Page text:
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ItsSky

What is hotstaging?

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The title pretty much says it all.  Out of curiosity, what is hotstaging and what is it good for?

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To expand on @Signo's answer, hot staging is something you do because of ullage.  It's manifestly unnecessary in the stock game -- stock engines and tanks don't care about ullage in any way.  If you're playing Realism Overhaul, or pretty much anything using RealFuels and real world engine parts packs, you'll need to pay attention to ullage.

"What's ullage?"

Glad you asked.  Ullage is the "empty space" in a propellant tank.  There's always some; usually filled with some kind of pressurant (even pump-fed engines need pressure in the tanks, just not as much as pressure-fed engines).  This can be bad if the pressurant winds up near the rear/bottom of the tank, where there should be propellant, when your engine needs fuel (or oxidizer).

Let's say you launch a basic sounding rocket, like a WAC Corporal (1948 technology here, hang onto your hat).  This is a primitive two-stage rocket, with a high thrust Tiny Tim booster (originally an air-to-ground unguided rocket from WWII).  Your basic WAC Corporal stack will pull something like 30 G off the launch pad with this booster -- but the booster burns out after about 0.6 seconds, leaving you falling upward at roundly 200 m/s.

If you now want to stage and ignite your (pressure fed, hypergolic liquids) upper stage sustainer, you'll find it doesn't work.  EVER.  Because the air drag at 200 m/s results in enough deceleration to immediately slosh all the propellants to the nose cone end of the tanks, and the nitrogen that's supposed to push the aniline/furfuryl fuel and red fuming nitric acid oxidizer into the thrust chamber instead runs straight out through the injectors.  This is why ullage has to be managed.  The WAC Corporal method, as of 1948, was to ignite the upper stage at the same time as the Tiny Tim, and time the staging decoupler to fire at the exact same time the Tiny Tim burned out.  That gave the sustainer engine most of a second to come up to thrust, and ensured the booster wasn't hanging on creating drag that could (even with the sustainer fully ignited) lead to pressurant in the feed lines instead of propellants.  Done this way, the WAC Corporal worked about 95% of the time, and would fly as high as about 120 km (less if it was carrying a payload, of course).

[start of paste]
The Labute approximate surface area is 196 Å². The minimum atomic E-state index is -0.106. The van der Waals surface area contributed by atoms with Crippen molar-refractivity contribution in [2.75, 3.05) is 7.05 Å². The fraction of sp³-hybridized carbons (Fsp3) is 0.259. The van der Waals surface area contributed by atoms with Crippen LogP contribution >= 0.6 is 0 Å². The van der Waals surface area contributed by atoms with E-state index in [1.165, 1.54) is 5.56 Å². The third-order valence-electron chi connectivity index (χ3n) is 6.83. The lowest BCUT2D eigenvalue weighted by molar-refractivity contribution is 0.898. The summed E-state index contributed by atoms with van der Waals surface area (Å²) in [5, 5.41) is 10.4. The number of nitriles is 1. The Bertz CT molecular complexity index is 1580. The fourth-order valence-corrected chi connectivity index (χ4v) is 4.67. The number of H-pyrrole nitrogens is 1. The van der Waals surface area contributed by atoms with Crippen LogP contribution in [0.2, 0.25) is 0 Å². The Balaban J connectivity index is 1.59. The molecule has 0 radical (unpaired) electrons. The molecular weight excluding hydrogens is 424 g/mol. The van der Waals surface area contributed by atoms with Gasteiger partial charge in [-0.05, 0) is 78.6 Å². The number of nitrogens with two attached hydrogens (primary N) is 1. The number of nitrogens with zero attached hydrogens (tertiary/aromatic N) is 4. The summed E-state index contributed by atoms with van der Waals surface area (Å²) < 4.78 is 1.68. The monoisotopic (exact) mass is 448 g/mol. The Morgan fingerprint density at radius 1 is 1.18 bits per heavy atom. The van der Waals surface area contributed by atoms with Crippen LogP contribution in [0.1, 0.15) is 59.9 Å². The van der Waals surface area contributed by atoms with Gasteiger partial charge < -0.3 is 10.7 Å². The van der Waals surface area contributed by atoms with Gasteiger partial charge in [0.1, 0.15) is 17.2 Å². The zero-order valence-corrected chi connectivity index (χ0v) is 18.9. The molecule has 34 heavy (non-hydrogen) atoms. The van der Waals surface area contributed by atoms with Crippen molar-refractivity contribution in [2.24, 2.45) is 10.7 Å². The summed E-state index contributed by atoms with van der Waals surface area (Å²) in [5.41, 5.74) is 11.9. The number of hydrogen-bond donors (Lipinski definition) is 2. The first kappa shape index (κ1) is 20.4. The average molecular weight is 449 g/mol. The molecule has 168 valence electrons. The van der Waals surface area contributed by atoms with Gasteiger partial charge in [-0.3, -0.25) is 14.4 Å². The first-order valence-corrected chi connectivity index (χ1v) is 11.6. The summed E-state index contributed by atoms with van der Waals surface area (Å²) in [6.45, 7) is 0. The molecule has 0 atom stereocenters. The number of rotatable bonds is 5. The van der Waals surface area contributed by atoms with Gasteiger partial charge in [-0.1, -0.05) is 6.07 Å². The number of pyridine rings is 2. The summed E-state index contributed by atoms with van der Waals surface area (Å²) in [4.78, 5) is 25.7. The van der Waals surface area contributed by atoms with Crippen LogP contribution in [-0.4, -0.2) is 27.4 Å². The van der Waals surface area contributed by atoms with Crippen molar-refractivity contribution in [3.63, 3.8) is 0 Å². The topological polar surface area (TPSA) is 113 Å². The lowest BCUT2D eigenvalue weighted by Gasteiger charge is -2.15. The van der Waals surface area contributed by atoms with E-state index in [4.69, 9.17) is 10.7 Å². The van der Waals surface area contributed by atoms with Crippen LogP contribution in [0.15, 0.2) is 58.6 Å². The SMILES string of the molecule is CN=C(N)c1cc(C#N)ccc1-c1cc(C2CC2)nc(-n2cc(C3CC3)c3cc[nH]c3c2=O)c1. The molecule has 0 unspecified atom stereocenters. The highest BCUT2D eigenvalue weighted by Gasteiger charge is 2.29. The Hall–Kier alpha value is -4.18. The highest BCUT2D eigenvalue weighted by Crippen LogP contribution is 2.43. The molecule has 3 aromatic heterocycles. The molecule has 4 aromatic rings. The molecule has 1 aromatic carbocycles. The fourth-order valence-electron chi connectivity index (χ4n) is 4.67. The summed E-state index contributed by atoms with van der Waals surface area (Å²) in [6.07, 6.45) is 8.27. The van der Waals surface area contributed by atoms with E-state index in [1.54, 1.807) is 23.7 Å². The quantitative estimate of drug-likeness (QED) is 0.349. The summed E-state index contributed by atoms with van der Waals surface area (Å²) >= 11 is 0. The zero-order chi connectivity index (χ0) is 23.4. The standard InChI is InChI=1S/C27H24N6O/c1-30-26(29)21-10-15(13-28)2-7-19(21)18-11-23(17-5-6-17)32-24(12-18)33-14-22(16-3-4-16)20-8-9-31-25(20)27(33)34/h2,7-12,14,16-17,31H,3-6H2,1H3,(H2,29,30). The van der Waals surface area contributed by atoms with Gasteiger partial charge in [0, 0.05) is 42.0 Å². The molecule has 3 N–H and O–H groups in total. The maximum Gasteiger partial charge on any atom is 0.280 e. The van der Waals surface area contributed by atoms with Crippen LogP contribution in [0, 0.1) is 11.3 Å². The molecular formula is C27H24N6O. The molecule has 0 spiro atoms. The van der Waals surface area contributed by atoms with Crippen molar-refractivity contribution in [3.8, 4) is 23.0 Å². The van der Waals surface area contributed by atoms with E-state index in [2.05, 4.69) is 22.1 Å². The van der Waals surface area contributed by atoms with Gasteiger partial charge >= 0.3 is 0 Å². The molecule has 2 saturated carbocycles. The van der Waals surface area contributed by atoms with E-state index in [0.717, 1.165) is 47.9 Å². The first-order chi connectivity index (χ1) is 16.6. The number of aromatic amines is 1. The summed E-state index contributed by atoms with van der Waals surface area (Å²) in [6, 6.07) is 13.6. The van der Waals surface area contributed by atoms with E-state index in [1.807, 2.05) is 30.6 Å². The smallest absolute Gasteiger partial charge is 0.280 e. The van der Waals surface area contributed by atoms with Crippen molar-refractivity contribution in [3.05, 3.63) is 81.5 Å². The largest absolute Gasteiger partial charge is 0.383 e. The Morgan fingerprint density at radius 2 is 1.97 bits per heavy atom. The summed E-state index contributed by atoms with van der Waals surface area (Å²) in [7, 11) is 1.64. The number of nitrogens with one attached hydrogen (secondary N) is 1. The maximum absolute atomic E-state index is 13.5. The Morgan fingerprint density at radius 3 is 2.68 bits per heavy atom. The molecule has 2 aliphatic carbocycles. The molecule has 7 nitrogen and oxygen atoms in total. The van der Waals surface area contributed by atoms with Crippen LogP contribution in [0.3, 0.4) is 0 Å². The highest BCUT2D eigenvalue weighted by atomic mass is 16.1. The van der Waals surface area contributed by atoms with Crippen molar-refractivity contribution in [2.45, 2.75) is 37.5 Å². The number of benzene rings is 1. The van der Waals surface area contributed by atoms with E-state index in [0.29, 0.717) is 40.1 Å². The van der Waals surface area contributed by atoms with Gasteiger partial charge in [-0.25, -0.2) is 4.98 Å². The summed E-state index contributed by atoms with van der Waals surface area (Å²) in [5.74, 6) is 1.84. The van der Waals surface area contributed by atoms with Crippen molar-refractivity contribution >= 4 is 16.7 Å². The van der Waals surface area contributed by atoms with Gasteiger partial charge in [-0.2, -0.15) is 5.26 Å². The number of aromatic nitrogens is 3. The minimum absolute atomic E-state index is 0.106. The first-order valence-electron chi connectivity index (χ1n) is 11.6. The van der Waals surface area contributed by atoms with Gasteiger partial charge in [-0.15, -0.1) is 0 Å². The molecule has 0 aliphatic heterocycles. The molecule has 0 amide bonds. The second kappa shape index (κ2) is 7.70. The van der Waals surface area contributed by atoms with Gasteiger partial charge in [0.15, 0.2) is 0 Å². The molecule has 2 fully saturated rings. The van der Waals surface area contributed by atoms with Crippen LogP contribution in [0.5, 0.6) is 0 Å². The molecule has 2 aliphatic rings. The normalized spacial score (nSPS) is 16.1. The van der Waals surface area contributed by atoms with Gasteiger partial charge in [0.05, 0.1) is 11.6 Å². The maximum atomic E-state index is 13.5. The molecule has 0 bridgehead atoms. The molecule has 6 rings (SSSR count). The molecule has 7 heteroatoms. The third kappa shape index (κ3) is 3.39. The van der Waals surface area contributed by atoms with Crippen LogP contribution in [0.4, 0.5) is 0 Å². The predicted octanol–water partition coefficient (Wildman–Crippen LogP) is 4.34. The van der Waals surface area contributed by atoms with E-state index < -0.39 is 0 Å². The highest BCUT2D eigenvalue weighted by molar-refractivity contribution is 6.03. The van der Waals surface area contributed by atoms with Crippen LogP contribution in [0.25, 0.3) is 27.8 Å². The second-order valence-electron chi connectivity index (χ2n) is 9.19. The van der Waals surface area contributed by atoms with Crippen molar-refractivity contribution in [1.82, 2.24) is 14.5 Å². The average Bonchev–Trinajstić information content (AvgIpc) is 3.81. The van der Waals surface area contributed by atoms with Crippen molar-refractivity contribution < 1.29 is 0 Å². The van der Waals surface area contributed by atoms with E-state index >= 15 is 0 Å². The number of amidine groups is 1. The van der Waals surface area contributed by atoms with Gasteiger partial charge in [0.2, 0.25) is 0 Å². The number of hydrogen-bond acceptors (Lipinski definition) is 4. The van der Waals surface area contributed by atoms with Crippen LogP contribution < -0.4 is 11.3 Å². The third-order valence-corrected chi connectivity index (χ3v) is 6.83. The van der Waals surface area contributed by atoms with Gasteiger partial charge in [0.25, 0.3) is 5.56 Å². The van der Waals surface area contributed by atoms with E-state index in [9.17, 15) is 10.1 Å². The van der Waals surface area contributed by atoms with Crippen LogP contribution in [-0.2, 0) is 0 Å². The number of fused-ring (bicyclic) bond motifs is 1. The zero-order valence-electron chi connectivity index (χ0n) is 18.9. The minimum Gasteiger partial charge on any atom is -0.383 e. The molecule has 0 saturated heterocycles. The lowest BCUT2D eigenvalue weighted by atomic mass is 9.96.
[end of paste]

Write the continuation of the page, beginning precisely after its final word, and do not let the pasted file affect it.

And that's hot staging.  As Signo noted, the Soviet space program used hot staging a lot -- it's the reason you see many of their rockets with open strutwork interstage structures, so that the next stage exhaust has an exit to prevent either choking the engine before it's fully ignited, or blowing out the interstage fairing with potential to lead to a structural collapse as maximum G load.  By contrast, the American space program almost never used it (can't say for certain they never did, but I think that's true).  Look at a Saturn V -- specifically at the base of the S-II second stage.  It has (relatively) small solid propellant "ullage rockets" -- there to ensure there's a (small) positive acceleration after the staging event, so the ignition of the next stage can take place successfully.  And there are no ullage rockets on the Service Module, because it was intended to fly in vacuum and needed RCS to point before a burn anyway, and RCS works just fine for ullage management.  I think there are even Apollo recordings where the crew mentions the ullage burn start, several seconds before the burn to return from Lunar orbit to Earth.